The world’s rich and powerful meet this week in the Swiss town of Davos, as they do every year, under the banner of the World Economic Forum. World leaders, NGO bigwigs, business leaders and celebrity activists will discuss the pressing issues of our time.
The bland homogeneity of thought among the elite attendees is often mocked. Samuel Huntington famously coined the term ‘Davos Man’ to describe these disconnected global elitists.
Most of the panels are full of people uttering the same platitudes about ‘global challenges’ and ‘connectivity’ over and over. One panellist will point out that, while great strides have been made in one area or another, more must be done about this or that. A fellow panellist will concur, and another will sagely point out that whatever is being discussed creates both ‘challenges and opportunities’.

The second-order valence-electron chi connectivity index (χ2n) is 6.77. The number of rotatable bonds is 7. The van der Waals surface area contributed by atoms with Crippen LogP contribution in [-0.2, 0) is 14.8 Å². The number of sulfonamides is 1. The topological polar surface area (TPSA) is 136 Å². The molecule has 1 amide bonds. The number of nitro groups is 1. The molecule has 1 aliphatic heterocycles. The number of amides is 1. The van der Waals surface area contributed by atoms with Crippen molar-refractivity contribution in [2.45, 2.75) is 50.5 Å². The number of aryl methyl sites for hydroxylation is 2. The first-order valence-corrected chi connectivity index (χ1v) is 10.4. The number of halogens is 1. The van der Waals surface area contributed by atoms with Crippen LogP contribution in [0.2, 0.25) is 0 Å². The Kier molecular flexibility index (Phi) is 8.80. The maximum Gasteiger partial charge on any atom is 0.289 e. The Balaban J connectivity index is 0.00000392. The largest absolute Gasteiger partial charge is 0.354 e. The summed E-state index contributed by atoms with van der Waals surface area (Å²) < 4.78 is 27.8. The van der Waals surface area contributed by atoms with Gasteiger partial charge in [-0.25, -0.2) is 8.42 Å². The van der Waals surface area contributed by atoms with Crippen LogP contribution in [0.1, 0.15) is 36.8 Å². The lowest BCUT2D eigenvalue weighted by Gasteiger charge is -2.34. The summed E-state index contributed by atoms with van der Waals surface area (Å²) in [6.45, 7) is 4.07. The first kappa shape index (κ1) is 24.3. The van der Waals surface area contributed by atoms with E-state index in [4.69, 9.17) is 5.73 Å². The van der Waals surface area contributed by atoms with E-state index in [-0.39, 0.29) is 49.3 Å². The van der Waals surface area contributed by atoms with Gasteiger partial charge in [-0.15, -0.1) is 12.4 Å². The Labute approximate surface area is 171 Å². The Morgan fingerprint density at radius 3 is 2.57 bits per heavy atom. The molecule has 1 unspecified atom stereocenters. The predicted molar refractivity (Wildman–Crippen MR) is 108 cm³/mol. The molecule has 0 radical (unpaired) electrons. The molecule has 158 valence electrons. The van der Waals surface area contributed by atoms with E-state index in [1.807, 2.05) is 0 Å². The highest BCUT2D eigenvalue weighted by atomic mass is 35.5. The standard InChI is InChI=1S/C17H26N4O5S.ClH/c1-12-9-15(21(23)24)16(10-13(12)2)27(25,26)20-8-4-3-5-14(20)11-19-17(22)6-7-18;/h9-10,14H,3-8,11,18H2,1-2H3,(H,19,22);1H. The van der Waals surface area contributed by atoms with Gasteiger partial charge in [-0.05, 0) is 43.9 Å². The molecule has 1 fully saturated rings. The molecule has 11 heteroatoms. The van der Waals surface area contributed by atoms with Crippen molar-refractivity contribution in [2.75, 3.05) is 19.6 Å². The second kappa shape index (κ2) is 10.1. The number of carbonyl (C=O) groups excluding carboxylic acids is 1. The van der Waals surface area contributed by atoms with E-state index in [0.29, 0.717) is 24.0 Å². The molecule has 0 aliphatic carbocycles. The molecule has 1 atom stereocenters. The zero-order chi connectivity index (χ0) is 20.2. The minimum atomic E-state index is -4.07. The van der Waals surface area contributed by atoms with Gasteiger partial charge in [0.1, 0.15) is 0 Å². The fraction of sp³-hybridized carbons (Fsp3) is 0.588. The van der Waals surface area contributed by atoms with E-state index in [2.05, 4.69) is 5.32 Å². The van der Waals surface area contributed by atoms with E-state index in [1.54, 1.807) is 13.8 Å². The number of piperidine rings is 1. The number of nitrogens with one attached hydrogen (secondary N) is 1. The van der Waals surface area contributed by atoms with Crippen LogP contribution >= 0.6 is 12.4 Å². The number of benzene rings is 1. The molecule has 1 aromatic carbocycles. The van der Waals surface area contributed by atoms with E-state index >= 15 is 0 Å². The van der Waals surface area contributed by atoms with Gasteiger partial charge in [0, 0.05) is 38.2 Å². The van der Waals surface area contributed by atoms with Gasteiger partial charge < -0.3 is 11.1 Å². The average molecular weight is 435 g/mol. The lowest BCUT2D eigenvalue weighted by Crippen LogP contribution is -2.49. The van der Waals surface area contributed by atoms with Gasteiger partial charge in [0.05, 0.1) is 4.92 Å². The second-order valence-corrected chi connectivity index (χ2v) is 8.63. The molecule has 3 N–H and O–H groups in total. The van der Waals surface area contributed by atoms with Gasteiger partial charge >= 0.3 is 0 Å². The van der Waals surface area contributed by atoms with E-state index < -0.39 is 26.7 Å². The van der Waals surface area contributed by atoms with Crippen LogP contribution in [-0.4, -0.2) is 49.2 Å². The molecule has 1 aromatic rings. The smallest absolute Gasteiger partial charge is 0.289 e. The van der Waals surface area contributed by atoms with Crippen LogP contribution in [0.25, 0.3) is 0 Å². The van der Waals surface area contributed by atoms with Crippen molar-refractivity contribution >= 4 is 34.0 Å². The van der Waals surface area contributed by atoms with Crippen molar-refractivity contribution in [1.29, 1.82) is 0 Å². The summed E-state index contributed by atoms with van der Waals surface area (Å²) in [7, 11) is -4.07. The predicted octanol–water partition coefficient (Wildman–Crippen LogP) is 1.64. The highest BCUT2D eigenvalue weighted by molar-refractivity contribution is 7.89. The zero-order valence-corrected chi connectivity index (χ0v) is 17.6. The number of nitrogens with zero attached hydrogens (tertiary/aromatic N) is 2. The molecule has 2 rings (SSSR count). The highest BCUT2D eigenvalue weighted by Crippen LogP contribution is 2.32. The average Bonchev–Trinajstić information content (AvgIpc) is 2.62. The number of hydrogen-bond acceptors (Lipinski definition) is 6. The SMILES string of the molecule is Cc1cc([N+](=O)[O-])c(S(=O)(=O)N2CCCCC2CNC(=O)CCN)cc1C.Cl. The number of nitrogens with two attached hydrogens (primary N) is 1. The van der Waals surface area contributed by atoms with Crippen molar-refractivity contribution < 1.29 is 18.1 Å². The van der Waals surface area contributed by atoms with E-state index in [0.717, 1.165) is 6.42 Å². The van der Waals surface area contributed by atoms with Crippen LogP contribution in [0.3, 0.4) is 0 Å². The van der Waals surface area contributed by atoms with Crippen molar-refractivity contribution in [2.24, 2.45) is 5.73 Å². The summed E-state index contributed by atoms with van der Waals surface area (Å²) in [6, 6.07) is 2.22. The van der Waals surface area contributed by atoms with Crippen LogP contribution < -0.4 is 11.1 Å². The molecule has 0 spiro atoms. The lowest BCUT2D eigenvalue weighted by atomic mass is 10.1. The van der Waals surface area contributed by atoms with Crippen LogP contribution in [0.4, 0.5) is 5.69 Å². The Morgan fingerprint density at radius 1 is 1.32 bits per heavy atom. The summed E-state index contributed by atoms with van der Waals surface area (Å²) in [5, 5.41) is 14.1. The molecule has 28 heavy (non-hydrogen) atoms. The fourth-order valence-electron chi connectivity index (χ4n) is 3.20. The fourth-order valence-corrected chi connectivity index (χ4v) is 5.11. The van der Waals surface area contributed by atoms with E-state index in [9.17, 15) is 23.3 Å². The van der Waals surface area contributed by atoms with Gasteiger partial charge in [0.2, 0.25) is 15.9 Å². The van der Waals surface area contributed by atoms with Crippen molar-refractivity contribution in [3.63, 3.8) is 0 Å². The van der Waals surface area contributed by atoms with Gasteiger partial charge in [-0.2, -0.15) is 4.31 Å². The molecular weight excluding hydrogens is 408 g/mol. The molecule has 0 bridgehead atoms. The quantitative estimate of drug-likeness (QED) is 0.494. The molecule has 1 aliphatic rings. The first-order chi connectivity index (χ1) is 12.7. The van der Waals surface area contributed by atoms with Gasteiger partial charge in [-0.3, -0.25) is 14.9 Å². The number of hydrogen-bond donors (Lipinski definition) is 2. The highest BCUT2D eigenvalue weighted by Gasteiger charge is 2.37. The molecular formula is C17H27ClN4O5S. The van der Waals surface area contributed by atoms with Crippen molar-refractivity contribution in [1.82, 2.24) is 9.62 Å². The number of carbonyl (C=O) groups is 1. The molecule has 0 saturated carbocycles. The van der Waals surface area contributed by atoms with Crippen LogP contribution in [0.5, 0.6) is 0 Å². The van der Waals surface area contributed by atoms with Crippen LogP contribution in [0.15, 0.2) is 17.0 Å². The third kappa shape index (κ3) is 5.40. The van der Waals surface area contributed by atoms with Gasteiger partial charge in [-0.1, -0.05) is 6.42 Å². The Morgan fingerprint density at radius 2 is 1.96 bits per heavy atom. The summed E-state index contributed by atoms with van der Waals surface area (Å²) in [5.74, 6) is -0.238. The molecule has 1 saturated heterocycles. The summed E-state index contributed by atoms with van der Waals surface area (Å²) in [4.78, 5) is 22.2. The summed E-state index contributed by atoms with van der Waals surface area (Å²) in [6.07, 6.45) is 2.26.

The political upsets of 2016, however, have forced the Davos attendees to realise that their view of the world may be slightly out of kilter with that of the public. Well, sort of. The headline theme of this year’s conference is ‘responsive and responsible leadership’.
It’s an odd phrase: responsive and responsible leadership. It sounds like a bad business book, on par with Business Secrets of the Pharaohs. This anodyne term suggests the real, radical impact of 2016 still hasn’t been reckoned with by the global elites, even if they seem to recognise that the aloof, technocratic politics they stand for is currently on the back foot.